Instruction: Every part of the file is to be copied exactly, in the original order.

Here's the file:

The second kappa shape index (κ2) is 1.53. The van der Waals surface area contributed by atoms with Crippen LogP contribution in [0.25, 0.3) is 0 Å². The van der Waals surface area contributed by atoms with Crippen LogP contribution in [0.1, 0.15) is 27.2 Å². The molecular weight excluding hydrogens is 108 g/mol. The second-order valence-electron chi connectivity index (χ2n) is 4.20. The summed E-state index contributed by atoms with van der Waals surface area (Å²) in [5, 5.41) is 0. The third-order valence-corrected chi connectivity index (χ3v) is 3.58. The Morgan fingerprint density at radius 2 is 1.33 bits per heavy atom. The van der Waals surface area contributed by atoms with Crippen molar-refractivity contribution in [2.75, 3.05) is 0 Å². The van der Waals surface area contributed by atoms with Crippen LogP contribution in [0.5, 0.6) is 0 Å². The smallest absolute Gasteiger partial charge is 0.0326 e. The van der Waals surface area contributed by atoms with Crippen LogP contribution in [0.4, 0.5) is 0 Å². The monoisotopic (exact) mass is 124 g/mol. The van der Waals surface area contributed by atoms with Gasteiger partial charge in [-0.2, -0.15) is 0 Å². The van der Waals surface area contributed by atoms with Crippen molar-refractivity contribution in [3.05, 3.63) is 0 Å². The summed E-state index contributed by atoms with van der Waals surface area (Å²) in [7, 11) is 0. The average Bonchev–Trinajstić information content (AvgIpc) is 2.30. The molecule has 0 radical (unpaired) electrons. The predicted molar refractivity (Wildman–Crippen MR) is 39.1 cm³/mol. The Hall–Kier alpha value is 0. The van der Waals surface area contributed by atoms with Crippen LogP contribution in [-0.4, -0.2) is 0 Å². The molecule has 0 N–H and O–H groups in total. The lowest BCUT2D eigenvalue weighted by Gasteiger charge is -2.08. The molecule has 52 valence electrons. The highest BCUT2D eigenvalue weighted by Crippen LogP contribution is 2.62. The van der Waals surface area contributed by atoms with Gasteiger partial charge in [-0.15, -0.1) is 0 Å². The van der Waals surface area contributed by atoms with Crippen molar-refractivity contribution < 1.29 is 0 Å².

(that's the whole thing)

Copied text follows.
The second kappa shape index (κ2) is 1.53. The van der Waals surface area contributed by atoms with Crippen LogP contribution in [0.25, 0.3) is 0 Å². The van der Waals surface area contributed by atoms with Crippen LogP contribution in [0.1, 0.15) is 27.2 Å². The molecular weight excluding hydrogens is 108 g/mol. The second-order valence-electron chi connectivity index (χ2n) is 4.20. The summed E-state index contributed by atoms with van der Waals surface area (Å²) in [5, 5.41) is 0. The third-order valence-corrected chi connectivity index (χ3v) is 3.58. The Morgan fingerprint density at radius 2 is 1.33 bits per heavy atom. The van der Waals surface area contributed by atoms with Crippen molar-refractivity contribution in [2.75, 3.05) is 0 Å². The van der Waals surface area contributed by atoms with Crippen LogP contribution in [0.5, 0.6) is 0 Å². The smallest absolute Gasteiger partial charge is 0.0326 e. The van der Waals surface area contributed by atoms with Crippen LogP contribution in [0.4, 0.5) is 0 Å². The monoisotopic (exact) mass is 124 g/mol. The van der Waals surface area contributed by atoms with Gasteiger partial charge in [-0.2, -0.15) is 0 Å². The van der Waals surface area contributed by atoms with Crippen molar-refractivity contribution in [3.05, 3.63) is 0 Å². The summed E-state index contributed by atoms with van der Waals surface area (Å²) in [7, 11) is 0. The average Bonchev–Trinajstić information content (AvgIpc) is 2.30. The molecule has 0 radical (unpaired) electrons. The predicted molar refractivity (Wildman–Crippen MR) is 39.1 cm³/mol. The Hall–Kier alpha value is 0. The van der Waals surface area contributed by atoms with Crippen LogP contribution in [-0.4, -0.2) is 0 Å². The molecule has 0 N–H and O–H groups in total. The lowest BCUT2D eigenvalue weighted by Gasteiger charge is -2.08. The molecule has 52 valence electrons. The highest BCUT2D eigenvalue weighted by Crippen LogP contribution is 2.62. The van der Waals surface area contributed by atoms with Gasteiger partial charge in [-0.15, -0.1) is 0 Å². The van der Waals surface area contributed by atoms with Crippen molar-refractivity contribution < 1.29 is 0 Å².